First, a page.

The Bank Secrecy Act (BSA)—also known as the Currency and Foreign Transactions Reporting Act—is a piece of legislation designed to help prevent fraud. More specifically, the BSA is designed to help financial institutions avoid being used by criminals to hide or launder money, support criminal enterprises or terrorist groups, evade taxes, or otherwise participate in unlawful acts.
The Bank Secrecy Act requires banks and other financial institutions to document to regulators whenever their clients deal with suspicious cash transactions, and helps to identify the source, volume, and movement of currency that is transported or transmitted into or out of the United States. While there is no clear definition of “suspicious cash transactions” included in the BSA, documentation is required for any transactions over $10,000.
While generally considered a positive piece of legislation, there is some criticism of the Bank Secrecy Act. For example, the BSA does not provide clear guidelines on what deems a cash transaction suspicious or not. In addition, the BSA requires a huge amount of collecting and maintaining data on the part of financial institutions. There is also a large time burden placed on law enforcement agencies and officers who are responsible for sorting through that data to identify true instances of fraud.
History of the Bank Secrecy Act
The Bank Secrecy Act was originally passed in 1970 and signed into law by President Richard Nixon. Since then, it has been updated and amended several times to strengthen anti-money-laundering programs at financial institutions across the country.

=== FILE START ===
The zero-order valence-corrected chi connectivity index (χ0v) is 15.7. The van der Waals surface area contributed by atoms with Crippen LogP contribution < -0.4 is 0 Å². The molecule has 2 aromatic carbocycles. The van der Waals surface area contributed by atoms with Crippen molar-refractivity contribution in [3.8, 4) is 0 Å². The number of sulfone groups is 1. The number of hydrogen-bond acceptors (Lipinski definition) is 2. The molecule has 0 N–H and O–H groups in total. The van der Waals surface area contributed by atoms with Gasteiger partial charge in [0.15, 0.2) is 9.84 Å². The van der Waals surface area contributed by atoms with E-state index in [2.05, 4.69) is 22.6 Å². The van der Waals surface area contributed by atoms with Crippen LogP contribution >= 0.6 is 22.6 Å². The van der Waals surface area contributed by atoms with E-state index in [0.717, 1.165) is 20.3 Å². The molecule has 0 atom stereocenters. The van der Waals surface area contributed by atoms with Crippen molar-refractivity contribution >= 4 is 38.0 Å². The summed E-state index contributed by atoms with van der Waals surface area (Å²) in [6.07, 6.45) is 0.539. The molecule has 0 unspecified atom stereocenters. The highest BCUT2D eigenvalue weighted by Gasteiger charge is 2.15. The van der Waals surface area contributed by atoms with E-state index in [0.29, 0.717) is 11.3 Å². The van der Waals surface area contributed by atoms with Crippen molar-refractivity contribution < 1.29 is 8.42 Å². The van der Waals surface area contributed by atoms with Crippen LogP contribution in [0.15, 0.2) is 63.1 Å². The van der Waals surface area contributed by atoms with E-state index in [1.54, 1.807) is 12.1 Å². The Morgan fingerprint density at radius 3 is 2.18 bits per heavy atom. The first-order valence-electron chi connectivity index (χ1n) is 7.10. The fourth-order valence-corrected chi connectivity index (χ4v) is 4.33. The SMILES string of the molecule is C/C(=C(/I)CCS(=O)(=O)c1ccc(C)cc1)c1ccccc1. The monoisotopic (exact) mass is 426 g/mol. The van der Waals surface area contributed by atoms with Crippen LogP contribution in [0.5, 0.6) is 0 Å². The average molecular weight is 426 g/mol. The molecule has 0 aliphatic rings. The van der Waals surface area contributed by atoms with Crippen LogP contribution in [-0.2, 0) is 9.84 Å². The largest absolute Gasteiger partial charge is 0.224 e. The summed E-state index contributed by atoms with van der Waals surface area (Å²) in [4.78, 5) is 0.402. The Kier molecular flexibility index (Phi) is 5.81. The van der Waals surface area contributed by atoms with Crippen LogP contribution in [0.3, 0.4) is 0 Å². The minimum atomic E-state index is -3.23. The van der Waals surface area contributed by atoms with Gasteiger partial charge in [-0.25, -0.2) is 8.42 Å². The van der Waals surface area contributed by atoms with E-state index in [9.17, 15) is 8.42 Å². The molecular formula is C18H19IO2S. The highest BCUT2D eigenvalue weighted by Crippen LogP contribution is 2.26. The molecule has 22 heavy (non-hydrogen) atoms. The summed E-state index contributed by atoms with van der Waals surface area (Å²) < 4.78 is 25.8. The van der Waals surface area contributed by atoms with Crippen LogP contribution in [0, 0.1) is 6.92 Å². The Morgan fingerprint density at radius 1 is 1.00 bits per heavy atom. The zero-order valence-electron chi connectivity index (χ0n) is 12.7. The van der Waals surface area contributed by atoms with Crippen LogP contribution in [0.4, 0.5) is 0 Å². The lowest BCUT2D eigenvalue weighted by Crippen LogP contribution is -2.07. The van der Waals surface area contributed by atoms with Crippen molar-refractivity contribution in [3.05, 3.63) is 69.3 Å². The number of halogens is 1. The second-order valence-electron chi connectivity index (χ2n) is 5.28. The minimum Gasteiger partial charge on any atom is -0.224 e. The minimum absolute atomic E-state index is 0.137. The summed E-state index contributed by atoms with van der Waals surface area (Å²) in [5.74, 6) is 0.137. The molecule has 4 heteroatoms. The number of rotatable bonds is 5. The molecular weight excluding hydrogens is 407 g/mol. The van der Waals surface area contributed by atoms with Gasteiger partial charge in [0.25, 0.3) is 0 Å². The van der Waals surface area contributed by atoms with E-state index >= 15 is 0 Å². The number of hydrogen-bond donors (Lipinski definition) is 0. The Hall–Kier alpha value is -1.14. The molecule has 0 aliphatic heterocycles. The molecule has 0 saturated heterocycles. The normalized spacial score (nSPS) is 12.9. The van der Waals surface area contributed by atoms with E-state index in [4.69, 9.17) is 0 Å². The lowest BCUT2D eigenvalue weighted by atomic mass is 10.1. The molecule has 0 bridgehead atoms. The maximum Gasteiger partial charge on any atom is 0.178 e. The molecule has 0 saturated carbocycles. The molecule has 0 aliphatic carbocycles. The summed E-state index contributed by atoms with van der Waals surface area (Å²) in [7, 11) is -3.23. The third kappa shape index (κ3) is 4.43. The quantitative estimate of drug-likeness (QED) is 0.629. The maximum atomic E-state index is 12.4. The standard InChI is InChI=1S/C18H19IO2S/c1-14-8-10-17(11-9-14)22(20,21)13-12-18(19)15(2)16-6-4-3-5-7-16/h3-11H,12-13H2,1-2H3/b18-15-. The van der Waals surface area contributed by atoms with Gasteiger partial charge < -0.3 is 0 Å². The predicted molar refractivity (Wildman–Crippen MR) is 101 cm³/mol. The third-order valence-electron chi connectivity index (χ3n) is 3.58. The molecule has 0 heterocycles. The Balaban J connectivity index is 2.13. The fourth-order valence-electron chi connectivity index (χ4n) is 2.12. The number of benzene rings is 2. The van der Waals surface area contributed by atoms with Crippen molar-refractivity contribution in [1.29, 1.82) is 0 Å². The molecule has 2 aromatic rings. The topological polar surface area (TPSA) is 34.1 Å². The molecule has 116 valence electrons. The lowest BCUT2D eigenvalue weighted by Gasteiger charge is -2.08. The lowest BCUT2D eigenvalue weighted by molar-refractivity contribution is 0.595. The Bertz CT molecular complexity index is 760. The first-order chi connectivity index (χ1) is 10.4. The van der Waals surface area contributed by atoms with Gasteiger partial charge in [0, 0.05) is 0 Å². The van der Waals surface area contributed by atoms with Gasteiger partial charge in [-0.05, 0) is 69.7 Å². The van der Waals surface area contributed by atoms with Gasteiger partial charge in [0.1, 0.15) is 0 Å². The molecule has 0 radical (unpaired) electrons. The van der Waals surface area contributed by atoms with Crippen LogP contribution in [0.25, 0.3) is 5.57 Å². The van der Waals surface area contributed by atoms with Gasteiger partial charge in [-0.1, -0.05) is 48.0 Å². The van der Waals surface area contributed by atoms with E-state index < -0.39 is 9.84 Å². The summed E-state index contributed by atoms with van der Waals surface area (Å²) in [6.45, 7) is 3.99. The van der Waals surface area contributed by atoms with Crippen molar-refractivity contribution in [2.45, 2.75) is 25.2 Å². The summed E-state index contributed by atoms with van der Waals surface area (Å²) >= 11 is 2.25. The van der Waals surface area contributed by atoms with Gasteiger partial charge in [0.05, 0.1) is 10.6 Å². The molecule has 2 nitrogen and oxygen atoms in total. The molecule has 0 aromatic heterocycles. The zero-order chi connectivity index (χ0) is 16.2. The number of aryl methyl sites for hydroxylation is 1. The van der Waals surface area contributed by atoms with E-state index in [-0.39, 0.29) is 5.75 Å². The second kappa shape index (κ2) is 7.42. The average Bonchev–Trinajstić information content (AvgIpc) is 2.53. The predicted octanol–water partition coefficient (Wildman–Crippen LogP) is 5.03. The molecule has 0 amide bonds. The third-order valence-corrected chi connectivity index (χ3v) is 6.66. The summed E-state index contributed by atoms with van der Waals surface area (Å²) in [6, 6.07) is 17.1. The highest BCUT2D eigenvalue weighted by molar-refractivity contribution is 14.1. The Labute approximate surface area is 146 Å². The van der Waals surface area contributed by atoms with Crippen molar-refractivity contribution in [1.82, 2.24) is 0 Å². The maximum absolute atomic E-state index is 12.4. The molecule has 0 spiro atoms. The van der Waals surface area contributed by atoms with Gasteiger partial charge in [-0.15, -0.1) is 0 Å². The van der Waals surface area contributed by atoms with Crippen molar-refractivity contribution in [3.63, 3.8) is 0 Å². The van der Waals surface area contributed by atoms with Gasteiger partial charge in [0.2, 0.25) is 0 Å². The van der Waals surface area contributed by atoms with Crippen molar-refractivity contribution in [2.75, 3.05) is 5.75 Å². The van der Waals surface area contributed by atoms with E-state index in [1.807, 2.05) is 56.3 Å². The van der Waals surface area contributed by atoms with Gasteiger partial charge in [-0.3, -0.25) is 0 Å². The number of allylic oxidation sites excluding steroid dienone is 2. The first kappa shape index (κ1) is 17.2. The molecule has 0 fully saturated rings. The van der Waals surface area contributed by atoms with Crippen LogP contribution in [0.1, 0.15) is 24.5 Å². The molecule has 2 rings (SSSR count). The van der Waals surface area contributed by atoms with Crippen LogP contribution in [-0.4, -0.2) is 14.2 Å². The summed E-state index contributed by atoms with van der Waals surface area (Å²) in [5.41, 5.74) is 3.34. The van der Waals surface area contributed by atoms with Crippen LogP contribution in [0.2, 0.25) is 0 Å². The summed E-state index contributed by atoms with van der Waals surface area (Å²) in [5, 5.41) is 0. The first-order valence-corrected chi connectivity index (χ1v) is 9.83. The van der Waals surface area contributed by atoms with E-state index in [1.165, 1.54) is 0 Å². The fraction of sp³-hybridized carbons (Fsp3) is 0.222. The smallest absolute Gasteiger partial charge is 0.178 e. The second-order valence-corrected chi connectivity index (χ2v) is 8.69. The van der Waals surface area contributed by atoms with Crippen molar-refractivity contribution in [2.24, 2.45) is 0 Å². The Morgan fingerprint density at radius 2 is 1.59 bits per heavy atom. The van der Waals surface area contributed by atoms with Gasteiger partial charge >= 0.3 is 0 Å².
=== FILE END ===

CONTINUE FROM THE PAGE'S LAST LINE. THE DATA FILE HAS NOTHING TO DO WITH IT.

How does the Bank Secrecy Act work?
Businesses and financial institutions adhere to the BSA by filing different types of reports.
As a general rule, the Internal Revenue Service (IRS) requires that Form 8300 be filed if a business receives more than $10,000 in cash from an individual buyer through a single transaction or two or more related transactions. Form 8300 is required if any part of the transaction occurred within the United States or its territories. This IRS rule applies to everyone: individuals, companies, corporations, partnerships, associations, trusts, and estates all must file Form 8300 by the 15th day after the transaction takes place.
On the bank’s side, banks and financial institutions are required to complete a Currency Transaction Report (CTR) for cash transactions that exceed $10,000 in a single day. CTRs are required for that $10,000 amount even if the amount is exceeded by multiple transactions. A CTR will include the name of the individual completing the transaction, as well as their bank account number, address, and social security number. There are also penalties for financial institutions that fail to file a Currency Transaction Report when required.
Additionally, when a transaction seems suspicious—meaning it could point to money laundering or the client appears to be trying to avoid BSA reporting—the financial institution is required to file a suspicious activity report (SAR). An SAR reports the suspicious activity to the Financial Crimes Enforcement Network (FinCEN). Suspicious Activity Reports are filed by banks confidentially, and there are penalties for banks who disclose to a client that they have filed an SAR.
The Office of the Comptroller of the Currency (OCC) conducts regular examinations of banks, federal savings associations, federal branches, agencies of foreign banks in the US, and other financial institutions to ensure compliance with the BSA.